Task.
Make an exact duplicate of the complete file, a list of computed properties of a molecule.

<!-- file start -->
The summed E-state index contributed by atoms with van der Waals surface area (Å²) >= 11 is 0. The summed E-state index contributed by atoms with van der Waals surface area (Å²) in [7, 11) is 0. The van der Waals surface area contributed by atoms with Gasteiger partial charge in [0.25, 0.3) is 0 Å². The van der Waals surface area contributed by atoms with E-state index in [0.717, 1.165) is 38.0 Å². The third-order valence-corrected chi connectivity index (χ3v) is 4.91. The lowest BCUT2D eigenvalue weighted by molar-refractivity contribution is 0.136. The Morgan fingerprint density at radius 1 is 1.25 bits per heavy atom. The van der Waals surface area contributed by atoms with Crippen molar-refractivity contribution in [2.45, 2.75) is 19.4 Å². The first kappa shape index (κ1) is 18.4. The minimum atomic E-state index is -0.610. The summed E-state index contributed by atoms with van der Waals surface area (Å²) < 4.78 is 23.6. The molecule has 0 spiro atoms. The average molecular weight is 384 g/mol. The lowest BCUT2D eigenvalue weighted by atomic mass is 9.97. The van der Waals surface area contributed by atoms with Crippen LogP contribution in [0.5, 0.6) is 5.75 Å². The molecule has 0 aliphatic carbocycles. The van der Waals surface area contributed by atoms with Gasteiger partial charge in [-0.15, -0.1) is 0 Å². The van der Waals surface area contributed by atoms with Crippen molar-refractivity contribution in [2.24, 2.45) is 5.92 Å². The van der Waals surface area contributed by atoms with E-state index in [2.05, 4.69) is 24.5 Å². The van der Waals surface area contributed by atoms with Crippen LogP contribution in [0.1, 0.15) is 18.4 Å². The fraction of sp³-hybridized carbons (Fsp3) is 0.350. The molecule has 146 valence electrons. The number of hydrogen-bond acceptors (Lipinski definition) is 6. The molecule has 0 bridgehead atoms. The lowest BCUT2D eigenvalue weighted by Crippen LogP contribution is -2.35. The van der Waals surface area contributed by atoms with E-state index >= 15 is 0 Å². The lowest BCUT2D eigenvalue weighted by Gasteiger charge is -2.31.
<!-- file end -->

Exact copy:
The summed E-state index contributed by atoms with van der Waals surface area (Å²) >= 11 is 0. The summed E-state index contributed by atoms with van der Waals surface area (Å²) in [7, 11) is 0. The van der Waals surface area contributed by atoms with Gasteiger partial charge in [0.25, 0.3) is 0 Å². The van der Waals surface area contributed by atoms with E-state index in [0.717, 1.165) is 38.0 Å². The third-order valence-corrected chi connectivity index (χ3v) is 4.91. The lowest BCUT2D eigenvalue weighted by molar-refractivity contribution is 0.136. The Morgan fingerprint density at radius 1 is 1.25 bits per heavy atom. The van der Waals surface area contributed by atoms with Crippen molar-refractivity contribution in [2.45, 2.75) is 19.4 Å². The first kappa shape index (κ1) is 18.4. The minimum atomic E-state index is -0.610. The summed E-state index contributed by atoms with van der Waals surface area (Å²) < 4.78 is 23.6. The molecule has 0 spiro atoms. The average molecular weight is 384 g/mol. The lowest BCUT2D eigenvalue weighted by atomic mass is 9.97. The van der Waals surface area contributed by atoms with Crippen LogP contribution in [0.5, 0.6) is 5.75 Å². The molecule has 0 aliphatic carbocycles. The van der Waals surface area contributed by atoms with Gasteiger partial charge in [-0.15, -0.1) is 0 Å². The van der Waals surface area contributed by atoms with Crippen molar-refractivity contribution in [2.24, 2.45) is 5.92 Å². The van der Waals surface area contributed by atoms with E-state index in [2.05, 4.69) is 24.5 Å². The van der Waals surface area contributed by atoms with Crippen LogP contribution in [0.1, 0.15) is 18.4 Å². The fraction of sp³-hybridized carbons (Fsp3) is 0.350. The molecule has 146 valence electrons. The number of hydrogen-bond acceptors (Lipinski definition) is 6. The molecule has 0 bridgehead atoms. The lowest BCUT2D eigenvalue weighted by Crippen LogP contribution is -2.35. The van der Waals surface area contributed by atoms with E-state index >= 15 is 0 Å². The lowest BCUT2D eigenvalue weighted by Gasteiger charge is -2.31.